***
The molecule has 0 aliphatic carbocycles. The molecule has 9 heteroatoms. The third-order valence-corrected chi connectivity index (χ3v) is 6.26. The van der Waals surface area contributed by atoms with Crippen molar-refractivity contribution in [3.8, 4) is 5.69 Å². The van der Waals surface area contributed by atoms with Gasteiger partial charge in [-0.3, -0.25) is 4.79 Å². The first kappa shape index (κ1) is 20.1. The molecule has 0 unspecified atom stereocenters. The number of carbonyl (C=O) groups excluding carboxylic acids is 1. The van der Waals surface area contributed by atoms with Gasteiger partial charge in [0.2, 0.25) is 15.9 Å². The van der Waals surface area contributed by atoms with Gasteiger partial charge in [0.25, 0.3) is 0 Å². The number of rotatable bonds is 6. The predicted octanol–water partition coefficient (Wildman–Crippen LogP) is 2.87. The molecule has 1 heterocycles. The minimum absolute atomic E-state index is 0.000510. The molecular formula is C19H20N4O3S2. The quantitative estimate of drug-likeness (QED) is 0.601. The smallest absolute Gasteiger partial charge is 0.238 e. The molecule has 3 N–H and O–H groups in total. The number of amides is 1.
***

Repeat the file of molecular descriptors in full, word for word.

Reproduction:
The molecule has 0 aliphatic carbocycles. The molecule has 9 heteroatoms. The third-order valence-corrected chi connectivity index (χ3v) is 6.26. The van der Waals surface area contributed by atoms with Crippen molar-refractivity contribution in [3.8, 4) is 5.69 Å². The van der Waals surface area contributed by atoms with Gasteiger partial charge in [-0.3, -0.25) is 4.79 Å². The first kappa shape index (κ1) is 20.1. The molecule has 0 unspecified atom stereocenters. The number of carbonyl (C=O) groups excluding carboxylic acids is 1. The van der Waals surface area contributed by atoms with Gasteiger partial charge in [0.2, 0.25) is 15.9 Å². The van der Waals surface area contributed by atoms with Gasteiger partial charge in [0.25, 0.3) is 0 Å². The number of rotatable bonds is 6. The predicted octanol–water partition coefficient (Wildman–Crippen LogP) is 2.87. The molecule has 1 heterocycles. The minimum absolute atomic E-state index is 0.000510. The molecular formula is C19H20N4O3S2. The quantitative estimate of drug-likeness (QED) is 0.601. The smallest absolute Gasteiger partial charge is 0.238 e. The molecule has 3 N–H and O–H groups in total. The number of amides is 1.